The yard pitched down the hill
like an open mouth
lips of stonewall spat
yellow, red lavender,
trumpeting their quarrel
In the corner of the garage
an oily chain took refuge
from Box of Night by Jed Speare
Box of Night is a book of brief poems juxtaposed with Jed’s characteristically reticent photographs. It’s a concise work which grapples with malevolence, which it partially, tenuously, overcomes. The most powerful question it presents to me is, What about night, not as nocturnal but as “impenetrable density” (the book’s final words)? One of the poems is made of three prose statements separated by blankness – the only such instance of page design here. The first suggests, “You could parcel out your obsessions, give them rope short and taut” – a control approach ending in explosion and a fragmented self. The second suggests the opposite, that “your addictions” become “your daily routine”: this allows for personal work as an “exhumed ... demon.” The third refuses either, offers suppression by swallowing “all this,” with attendant implosion and paralysis. There is no conclusion, of course, but the fact that Box of Night and the other works exist tells me that the third alternative was not Jed’s preferred approach to his own nighttime, though it must have called. The three statements are paired with images: interior views of a stable? A dark room with bars and narrow compartments, but radiant rectangles indicate daylight. The rectangles have the qualities of beings themselves, mute as they are.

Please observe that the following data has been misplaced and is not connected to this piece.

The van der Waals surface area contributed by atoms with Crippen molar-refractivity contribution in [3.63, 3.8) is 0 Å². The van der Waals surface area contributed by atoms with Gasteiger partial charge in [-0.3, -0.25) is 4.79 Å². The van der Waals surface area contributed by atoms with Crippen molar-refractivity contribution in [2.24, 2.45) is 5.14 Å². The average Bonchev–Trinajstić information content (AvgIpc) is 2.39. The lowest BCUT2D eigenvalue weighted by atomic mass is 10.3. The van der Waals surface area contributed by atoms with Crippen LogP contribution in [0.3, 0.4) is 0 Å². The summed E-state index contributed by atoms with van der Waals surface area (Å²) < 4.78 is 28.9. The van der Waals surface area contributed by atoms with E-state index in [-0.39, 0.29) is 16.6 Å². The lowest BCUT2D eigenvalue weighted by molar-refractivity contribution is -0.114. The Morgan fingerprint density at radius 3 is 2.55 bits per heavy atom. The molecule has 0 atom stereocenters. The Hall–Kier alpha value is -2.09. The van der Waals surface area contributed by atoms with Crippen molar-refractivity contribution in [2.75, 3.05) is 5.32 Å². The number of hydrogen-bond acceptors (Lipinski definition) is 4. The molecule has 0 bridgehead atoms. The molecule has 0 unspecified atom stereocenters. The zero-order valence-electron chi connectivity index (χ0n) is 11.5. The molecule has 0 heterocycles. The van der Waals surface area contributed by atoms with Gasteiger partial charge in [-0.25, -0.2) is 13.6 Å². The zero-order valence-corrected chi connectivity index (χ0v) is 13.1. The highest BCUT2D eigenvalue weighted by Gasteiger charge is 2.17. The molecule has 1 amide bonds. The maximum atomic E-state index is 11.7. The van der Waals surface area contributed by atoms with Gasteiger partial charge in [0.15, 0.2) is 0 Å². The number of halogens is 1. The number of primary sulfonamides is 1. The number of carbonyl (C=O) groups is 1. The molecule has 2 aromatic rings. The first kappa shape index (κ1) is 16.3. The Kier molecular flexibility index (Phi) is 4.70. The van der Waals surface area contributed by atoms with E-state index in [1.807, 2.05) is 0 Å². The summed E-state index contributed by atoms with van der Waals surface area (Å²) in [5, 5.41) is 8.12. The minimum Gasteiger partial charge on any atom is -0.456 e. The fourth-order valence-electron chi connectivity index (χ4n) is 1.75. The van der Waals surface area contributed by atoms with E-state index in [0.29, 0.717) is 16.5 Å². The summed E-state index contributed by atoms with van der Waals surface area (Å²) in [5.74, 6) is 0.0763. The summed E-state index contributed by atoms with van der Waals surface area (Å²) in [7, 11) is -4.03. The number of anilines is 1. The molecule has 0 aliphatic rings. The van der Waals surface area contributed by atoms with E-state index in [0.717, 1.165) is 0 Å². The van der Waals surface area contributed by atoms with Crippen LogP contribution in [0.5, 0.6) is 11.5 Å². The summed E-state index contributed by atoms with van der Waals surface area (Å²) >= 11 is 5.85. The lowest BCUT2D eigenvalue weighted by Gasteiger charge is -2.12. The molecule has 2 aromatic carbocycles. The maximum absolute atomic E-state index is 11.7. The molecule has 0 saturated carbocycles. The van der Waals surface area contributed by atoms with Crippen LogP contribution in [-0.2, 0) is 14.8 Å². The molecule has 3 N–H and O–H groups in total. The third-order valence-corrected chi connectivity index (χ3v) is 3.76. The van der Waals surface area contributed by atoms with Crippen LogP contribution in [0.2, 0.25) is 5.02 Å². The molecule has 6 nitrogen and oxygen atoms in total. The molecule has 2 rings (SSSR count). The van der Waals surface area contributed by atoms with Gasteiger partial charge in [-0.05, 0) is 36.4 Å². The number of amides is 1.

Perhaps one could enlarge oneself to match their envelopes, as Jed shrieked to match the Ayer truck’s being. This book opens with a yard, a hill, stone wall and flowers. The yard “pitched ... like an open mouth”; the wall “spat” flowers “trumpeting their quarrel.” There’s spite embedded in this (a flowered yard!), matched by the laconic “oily chain,” just as much at home and alienating. “Coon Tree Farm,” the site of the following poem, must immediately conjure “dangling bodies of color” (and yes, the place could have been better named), as does the doubled, mirrored tree photograph’s verticality. But just before the end of the book, the penultimate poem sets this challenge: “Will you forgive me / for giving you / joy and comfort / in a world of / madness and suffering?” – and two of the facing photographs look up through bare branches into an almost Maxfield Parrish blue. This is not a simple question. The fact that it is asked means that joy and comfort exist. The request for forgiveness means that they might be unforgiveable.
Adapted and extracted from Beings as Phenomena as Beings by David Miller
Jed Speare — Box of Night
Edition of 100.
28 pages, 17 x 17 cms, saddle stitched, satin white paper, colour images
Includes a free copy of the booklet Beings as Phenomena as Beings by David Miller, an essay on the artist books of Jed Speare.
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